2014 News

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16 June 2014

NEW VEHICLE STANDARDS FOR AGRICULTURAL VEHICLES ON PUBLIC ROADS TO BE INTRODUCED IN 2016

From 2016 revised vehicle standards take effect for agricultural vehicles (both new and existing) in a number of key road safety areas including Braking, Lighting & Visibility, Weights Dimensions & Coupling, and Plating & Speed Rating.

The new standards are being introduced following a comprehensive review, including a public consultation, undertaken by the Road Safety Authority (RSA) over a prolonged period since 2008 which examined the current legislation, policy and practice relating to the use of agricultural vehicles on public roads.

The current regulations are in place for more than half a century during which time agricultural vehicles have become bigger, faster and more powerful, and their use has been expanded to include a wide variety of tasks outside the scope of the current regulations. Agricultural vehicles are now widely used on our roads and they are generally constructed to very high standards. The proposed changes to the regulatory regime reflect developments in agricultural vehicle technology and require them to comply with recognised vehicle standards in relation to critical road safety areas, i.e. braking, suspension systems, tyres and lighting as well as the weights for which the vehicles are designed.

The majority of correctly maintained tractors already in use comply with the revised standards being introduced. Those that do not comply are likely to need only minor remedial works carried out such as fitment of a flashing amber beacon and/or a replacement manufacturer’s plate indicating their design axle weights and maximum permitted towable masses.

While the RSA’s original proposals included measures relating to vehicle roadworthiness testing, restricting agricultural vehicles from using motorways, changes to driver testing and licensing regulations (including formal training for those learning to drive agricultural & works vehicles) they are not covered by these new regulations.

Full details of the new regulations have been published on the RSA website (www.rsa.ie) along with a comprehensive ‘Frequently Asked Questions’ section containing some practical advice, including tips on achieving compliance with the revised standards. The RSA is also planning a communications plan to explain the new regulations to the farming community.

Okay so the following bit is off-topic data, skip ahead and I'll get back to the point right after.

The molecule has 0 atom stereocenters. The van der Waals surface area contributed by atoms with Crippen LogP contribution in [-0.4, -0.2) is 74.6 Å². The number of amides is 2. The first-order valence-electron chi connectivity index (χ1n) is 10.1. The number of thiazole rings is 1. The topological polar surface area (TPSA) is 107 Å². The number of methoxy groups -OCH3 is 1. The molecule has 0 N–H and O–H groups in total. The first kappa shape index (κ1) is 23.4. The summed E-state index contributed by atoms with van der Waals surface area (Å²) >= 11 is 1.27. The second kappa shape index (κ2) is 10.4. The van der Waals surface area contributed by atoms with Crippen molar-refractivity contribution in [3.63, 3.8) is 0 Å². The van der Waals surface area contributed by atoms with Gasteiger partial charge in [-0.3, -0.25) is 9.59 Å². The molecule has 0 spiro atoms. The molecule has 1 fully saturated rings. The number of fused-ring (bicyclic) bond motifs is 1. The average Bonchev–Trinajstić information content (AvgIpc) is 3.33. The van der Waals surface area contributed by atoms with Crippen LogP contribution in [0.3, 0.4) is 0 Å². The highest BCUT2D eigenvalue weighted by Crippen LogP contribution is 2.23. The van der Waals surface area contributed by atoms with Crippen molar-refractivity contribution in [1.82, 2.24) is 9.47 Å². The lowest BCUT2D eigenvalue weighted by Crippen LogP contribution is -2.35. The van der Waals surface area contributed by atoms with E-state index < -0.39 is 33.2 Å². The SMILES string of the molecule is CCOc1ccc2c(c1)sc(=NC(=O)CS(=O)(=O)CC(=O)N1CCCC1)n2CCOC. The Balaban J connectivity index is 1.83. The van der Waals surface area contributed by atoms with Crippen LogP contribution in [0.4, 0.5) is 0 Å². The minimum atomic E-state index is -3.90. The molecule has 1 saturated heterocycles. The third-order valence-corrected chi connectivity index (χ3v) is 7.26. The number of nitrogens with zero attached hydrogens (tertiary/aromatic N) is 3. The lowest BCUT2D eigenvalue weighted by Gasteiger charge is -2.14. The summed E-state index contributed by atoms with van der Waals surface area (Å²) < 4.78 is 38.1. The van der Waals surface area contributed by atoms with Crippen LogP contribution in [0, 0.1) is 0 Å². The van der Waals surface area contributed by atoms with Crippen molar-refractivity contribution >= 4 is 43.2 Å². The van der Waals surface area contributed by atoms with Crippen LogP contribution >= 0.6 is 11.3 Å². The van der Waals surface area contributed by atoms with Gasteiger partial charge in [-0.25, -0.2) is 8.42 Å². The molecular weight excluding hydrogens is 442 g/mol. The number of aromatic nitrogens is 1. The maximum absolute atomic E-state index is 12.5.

For further information please contact Road Safety Authority Press Office on 09625008

Editors Notes;

A summary of the improvements applying from 1st January 2016 is as follows:

  • More powerful braking systems will be required for agricultural vehicles operating at speeds in excess of 40km/h. Most of the correctly maintained tractors which have come into use in the past 30 years already meet these requirements.
  • Agricultural vehicles will need to be equipped with appropriate lighting systems, flashing amber beacons and reflective markings.
  • Trailers operating at weights exceeding 19 and 22.5 tonnes for tandem and triaxle trailers respectively, or at speeds exceeding 40 kilometres per hour, will require fitment of both a weights and dimensions plate and a speed disc.
  • New national weight limits are being introduced. These will enable tractor and trailer combinations which are unplated to continue in use at limits which are safe for such vehicles, i.e. combinations of agricultural tractors and trailers, where either of them is unplated, will have their maximum towable mass capped at 3 times the tractor’s unladen weight. Plated tractors and trailer combinations will benefit from being able to operate at higher weight limits of up to 24 and 34 tonnes for tandem and triaxle agricultural trailers respectively that meet certain additional requirements:, i.e. they must be plated, they must be fitted with a flexible suspension system, they must be fitted with flotation tyres for operation at 10 tonnes per axle in the case of a tandem axle trailer or 9 tonnes per axle in the case of a triaxle trailer, and finally they must be fitted with a steered or steering axles if they have an axle spacing of 1.8 metres or greater.
  • Exemptions from compliance with the revised national weight limits and plating requirements are being provided for certain types of interchangeable towed equipment such as slurry tankers, manure or fertiliser spreaders and grain chaser bins.

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Media & Communications
Moy Valley Business Park
Primrose Hill
Ballina
Co. Mayo
F26 V6E4

  • 096 25008